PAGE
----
co borrowers

What Is a Co-Borrower on a Student Loan?

One step in the student loan application checklist you’ll come to when applying with Climb Credit is the option to add a co-borrower. Before deciding whether it’s best to proceed with one or without one, though, you might find yourself wondering just what exactly that means and what its implications are. So, although it can differ from lender to lender, we’ve outlined what co-signing a Climb loan entails and how we use the co-borrower structure. Before committing, we want you to fully understand what is a co-borrower and what it means for everyone on our applications.

What is a co-borrower?

First off, we’ll start with the basics: what is a student loan co-borrower? The short of it is that a co-borrower is someone who signs onto a loan with a borrower (the main applicant). And in doing so, they agree to take responsibility for repayment should the borrower become unable to make the payments on their own. Although specific loan underwriting criteria vary from lender to lender, a co-borrower will generally have to provide documentation showing a stable income and have a strong credit history.

What Is a Co-Borrower

What does this mean?

Now that you know what a co-borrower is, you may be wondering what the presence (or lack) of one means for those on the application. For the student applying for a loan with Climb, it means a better chance of being approved, as only one person on the application needs to qualify in order to receive an approval. If the co-borrower has a stronger credit history than the borrower, that could also get the student a lower interest rate than what they would be offered alone. For the co-borrowers themselves, though, the implications are slightly different. They aren’t simply vouching for the borrower; upon signing the loan, they’re also agreeing to make payments in the event that the borrower can’t. The signing of the loan may affect their credit in and of itself, and any negative activity by the borrower, such as late payments, will also appear on the co-borrower’s credit report. So if you’re co-signing a student loan, it’s important to fully understand what you’re signing and to be sure you’re confident that the borrower will make payments on time.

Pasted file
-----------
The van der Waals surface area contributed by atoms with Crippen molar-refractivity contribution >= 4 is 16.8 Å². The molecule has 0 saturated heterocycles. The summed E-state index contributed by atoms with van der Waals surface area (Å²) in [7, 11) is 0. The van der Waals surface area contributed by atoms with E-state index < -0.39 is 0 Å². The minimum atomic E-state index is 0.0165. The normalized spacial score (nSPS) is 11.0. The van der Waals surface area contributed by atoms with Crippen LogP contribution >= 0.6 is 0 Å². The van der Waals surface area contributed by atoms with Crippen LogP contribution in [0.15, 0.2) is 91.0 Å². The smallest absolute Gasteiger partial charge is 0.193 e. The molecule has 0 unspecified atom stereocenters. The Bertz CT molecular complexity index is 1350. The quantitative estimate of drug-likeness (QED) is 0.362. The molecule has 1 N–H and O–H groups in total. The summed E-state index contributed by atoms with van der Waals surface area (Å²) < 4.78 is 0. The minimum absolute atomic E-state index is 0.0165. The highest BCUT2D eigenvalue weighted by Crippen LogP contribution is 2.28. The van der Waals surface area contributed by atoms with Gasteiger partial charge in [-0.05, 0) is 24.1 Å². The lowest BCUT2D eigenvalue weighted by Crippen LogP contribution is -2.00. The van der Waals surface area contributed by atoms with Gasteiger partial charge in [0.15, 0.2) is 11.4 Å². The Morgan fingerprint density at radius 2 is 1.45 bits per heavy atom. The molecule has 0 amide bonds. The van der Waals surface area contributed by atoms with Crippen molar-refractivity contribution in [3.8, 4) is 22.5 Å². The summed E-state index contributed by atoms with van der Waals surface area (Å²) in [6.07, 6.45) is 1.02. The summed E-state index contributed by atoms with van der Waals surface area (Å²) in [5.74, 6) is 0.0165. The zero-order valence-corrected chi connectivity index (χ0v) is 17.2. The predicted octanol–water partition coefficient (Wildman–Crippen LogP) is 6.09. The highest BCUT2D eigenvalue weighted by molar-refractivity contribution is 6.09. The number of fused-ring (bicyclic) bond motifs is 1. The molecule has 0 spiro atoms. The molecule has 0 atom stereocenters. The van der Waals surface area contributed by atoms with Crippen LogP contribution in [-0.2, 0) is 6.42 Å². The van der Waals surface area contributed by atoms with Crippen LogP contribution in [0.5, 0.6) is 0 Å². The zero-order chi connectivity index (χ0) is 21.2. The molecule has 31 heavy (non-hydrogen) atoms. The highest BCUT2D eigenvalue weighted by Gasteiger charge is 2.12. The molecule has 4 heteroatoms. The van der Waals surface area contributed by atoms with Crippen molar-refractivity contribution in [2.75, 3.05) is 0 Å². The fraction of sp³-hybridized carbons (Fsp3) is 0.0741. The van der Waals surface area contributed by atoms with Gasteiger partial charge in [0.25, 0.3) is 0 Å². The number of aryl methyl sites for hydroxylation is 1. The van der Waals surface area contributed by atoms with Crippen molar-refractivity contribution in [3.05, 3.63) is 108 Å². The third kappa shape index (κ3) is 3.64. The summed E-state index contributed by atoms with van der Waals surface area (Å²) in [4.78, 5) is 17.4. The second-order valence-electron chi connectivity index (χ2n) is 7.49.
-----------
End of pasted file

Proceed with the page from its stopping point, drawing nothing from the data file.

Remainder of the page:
How does this fit into a Climb application?

And how does all of this fit into the Climb Credit loan application? When a student applies for a loan, they’ll find at the bottom of the page a button to click labeled “add co-borrower.” Clicking this button will take them to a page where they can enter the co-borrower’s information. (If they don’t have one, they can click “continue without co-borrower” to skip this page and move onto the next.) Once the initial application is complete, we’ll ask for income documentation before approval. Should at least one person — borrower or co-borrower — qualify, they’ll both be sent an approval package to look over and a few forms to sign and return. Like with any other loan, when a co-borrower signs our forms, they are agreeing to take responsibility for the loan if need be, so it’s important to read all of our terms carefully!

In co-signing a loan, a person could help someone take the necessary steps to reaching their goals. But, just as in any signed agreement, they’ll want to fully understand what it is they’re agreeing to do. If a student loan co-borrower understands the loan terms and trusts the borrower to make payments, he or she can be confident in the decision to help support someone’s education.

Are you and your co-borrower ready?

3 thoughts on “What Is a Co-Borrower on a Student Loan?

  1. Agreeing to be a cosigner or co-borrower could also impact your credit. In both scenarios, a missed payment will negatively influence your credit score. The loan will also appear on your credit report, which could increase your debt-to-income ratio. Both of these things could make it harder for you to get a loan in the future.

  2. How do I know if I need a consigner or not and what are the pros to having a consigner with very good credit opposed to none with my own credit that’s like a c- or D average, without a co-signer I will not be able to attend school basically? Thanks!

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